- SMMT holds reception with senior politicians in Brussels.
- Keynote delivered by Lord Hill, Commissioner for Financial Stability, Financial Services and Capital Markets Union.
- Re-launch of European Commission CARS 2020 initiative announced with Automotive Council cited as an exemplar.
- Event follows 2014 SMMT report into UK automotive companies’ views on EU membership.
Industry trade body the Society of Motor Manufacturers and Traders (SMMT) flew the flag for the UK automotive sector this evening with a parliamentary reception in Brussels.
The reception brought together senior automotive industry executives, UK and EU government officials, MEPs and representatives of the European Commission. A keynote speech was delivered by Lord Hill, Commissioner for Financial Stability, Financial Services and Capital Markets Union, in which he announced the re-launch of the European Commission’s CARS 2020 initiative.
Also speaking at the event were Glenis Willmott MEP, Syed Kamall MEP and Mike Hawes, SMMT Chief Executive.
Initially tabled in 2012 by the European Commission, CARS 2020 aims to boost the competitiveness and sustainability of the EU automotive sector towards the end of the decade. The initial stage was completed in October 2014, but the re-launch signals the Commission’s intent to deliver further progress. Delivering the announcement, Lord Hill referred to the UK’s Automotive Council – formed in 2009 as a means for government and industry to work together to establish UK automotive as a world leader – as a model that other EU Member States could adopt.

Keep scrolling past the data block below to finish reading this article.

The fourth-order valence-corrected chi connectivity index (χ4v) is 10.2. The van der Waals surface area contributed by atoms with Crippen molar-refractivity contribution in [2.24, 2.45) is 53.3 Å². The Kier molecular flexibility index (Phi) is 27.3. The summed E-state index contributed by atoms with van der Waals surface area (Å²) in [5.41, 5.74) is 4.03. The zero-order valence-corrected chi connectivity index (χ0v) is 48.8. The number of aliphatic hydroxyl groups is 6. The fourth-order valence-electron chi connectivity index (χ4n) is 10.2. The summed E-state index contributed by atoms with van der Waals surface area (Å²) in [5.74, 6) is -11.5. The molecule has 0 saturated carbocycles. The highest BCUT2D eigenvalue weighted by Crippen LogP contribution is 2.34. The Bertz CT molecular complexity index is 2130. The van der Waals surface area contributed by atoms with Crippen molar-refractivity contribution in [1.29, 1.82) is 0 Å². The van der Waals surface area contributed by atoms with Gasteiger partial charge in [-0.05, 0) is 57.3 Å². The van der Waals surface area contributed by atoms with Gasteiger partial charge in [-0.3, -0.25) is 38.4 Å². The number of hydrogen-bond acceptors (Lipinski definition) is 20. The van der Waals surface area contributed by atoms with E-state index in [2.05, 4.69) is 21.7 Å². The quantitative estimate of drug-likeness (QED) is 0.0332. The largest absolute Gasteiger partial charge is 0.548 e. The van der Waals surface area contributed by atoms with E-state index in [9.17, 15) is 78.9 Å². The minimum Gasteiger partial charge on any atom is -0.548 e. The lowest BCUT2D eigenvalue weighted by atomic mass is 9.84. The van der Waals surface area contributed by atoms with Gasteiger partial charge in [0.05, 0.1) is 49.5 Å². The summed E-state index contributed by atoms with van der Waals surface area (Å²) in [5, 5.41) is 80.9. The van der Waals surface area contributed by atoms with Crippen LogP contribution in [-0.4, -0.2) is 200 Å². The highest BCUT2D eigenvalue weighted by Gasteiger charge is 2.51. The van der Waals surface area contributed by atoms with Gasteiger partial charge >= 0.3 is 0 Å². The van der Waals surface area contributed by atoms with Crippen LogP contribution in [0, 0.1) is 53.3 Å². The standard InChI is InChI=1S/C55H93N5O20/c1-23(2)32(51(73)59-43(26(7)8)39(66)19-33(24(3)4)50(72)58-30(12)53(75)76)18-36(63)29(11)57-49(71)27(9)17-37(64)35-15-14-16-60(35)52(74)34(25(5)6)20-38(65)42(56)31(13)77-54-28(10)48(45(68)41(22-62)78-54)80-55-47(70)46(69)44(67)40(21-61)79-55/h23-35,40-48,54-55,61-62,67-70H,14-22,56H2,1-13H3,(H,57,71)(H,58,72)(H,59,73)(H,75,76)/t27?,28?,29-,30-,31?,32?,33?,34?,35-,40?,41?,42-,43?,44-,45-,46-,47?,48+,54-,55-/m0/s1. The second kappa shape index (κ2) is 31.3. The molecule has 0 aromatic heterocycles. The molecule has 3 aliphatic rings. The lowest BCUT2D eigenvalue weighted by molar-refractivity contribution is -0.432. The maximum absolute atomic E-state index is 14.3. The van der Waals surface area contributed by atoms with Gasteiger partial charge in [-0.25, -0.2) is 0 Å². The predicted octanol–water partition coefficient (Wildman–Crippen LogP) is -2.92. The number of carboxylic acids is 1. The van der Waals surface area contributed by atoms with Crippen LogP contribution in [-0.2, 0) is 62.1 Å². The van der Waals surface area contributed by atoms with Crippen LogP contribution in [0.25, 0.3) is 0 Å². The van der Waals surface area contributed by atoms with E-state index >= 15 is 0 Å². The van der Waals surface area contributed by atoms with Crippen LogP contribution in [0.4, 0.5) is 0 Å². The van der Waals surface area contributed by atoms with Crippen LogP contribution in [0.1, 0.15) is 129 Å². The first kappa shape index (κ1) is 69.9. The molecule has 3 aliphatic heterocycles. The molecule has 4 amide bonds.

The event presented a key opportunity to demonstrate the strength and importance of the UK automotive industry to European colleagues, and to emphasise how having a strong voice in Europe is critical to the continuing success of the UK automotive sector.
The EU accounts for around half of all UK vehicle exports, with well over half a million UK-built cars sold there in 2014. This is set to rise in coming years on the back of continued investment into UK production facilities. The UK is now the third largest car manufacturer in Europe, behind Germany and Spain.
New car registrations in the EU grew 5.7% in 2014. The UK remains its second largest market – behind Germany and ahead of France, Italy and Spain, and recorded the second-largest growth of these top five markets in 2014.
In 2014 SMMT published a report into its members’ views on the UK in Europe. The UK Automotive Industry and the EU found the following:
- Access to the single market, integrated European supply chains, EU innovation funding, free movement of labour and the ability to influence harmonised technical regulations and product standards are key EU benefits.
- 92% of automotive companies believe that staying in the EU would be best for their business, with majority seeking a reform agenda.
- Almost 70% believe that a withdrawal from Europe would negatively impact their business in the medium-to-long-term.
- Reform remains high on the agenda – especially the need to reduce complexity, encourage financial reform and consistently apply regulations.